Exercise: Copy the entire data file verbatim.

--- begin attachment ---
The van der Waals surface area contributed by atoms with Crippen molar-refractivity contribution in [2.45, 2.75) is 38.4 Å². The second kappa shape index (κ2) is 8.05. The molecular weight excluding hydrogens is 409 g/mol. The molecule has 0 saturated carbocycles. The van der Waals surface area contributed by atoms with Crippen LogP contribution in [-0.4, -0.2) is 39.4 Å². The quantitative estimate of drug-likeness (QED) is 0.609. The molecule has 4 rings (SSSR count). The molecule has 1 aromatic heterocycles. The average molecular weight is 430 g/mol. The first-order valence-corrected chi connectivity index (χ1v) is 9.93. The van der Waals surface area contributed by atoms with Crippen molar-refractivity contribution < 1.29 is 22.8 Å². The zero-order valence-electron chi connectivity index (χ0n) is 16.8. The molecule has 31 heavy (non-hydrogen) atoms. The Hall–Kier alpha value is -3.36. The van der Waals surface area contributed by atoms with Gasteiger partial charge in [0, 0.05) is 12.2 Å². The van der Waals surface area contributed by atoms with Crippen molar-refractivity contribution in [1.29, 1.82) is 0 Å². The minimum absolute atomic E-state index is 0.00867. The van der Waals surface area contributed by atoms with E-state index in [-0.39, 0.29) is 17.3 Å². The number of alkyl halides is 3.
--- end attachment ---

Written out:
The van der Waals surface area contributed by atoms with Crippen molar-refractivity contribution in [2.45, 2.75) is 38.4 Å². The second kappa shape index (κ2) is 8.05. The molecular weight excluding hydrogens is 409 g/mol. The molecule has 0 saturated carbocycles. The van der Waals surface area contributed by atoms with Crippen LogP contribution in [-0.4, -0.2) is 39.4 Å². The quantitative estimate of drug-likeness (QED) is 0.609. The molecule has 4 rings (SSSR count). The molecule has 1 aromatic heterocycles. The average molecular weight is 430 g/mol. The first-order valence-corrected chi connectivity index (χ1v) is 9.93. The van der Waals surface area contributed by atoms with Crippen molar-refractivity contribution < 1.29 is 22.8 Å². The zero-order valence-electron chi connectivity index (χ0n) is 16.8. The molecule has 31 heavy (non-hydrogen) atoms. The Hall–Kier alpha value is -3.36. The van der Waals surface area contributed by atoms with Gasteiger partial charge in [0, 0.05) is 12.2 Å². The van der Waals surface area contributed by atoms with Crippen molar-refractivity contribution in [1.29, 1.82) is 0 Å². The minimum absolute atomic E-state index is 0.00867. The van der Waals surface area contributed by atoms with E-state index in [-0.39, 0.29) is 17.3 Å². The number of alkyl halides is 3.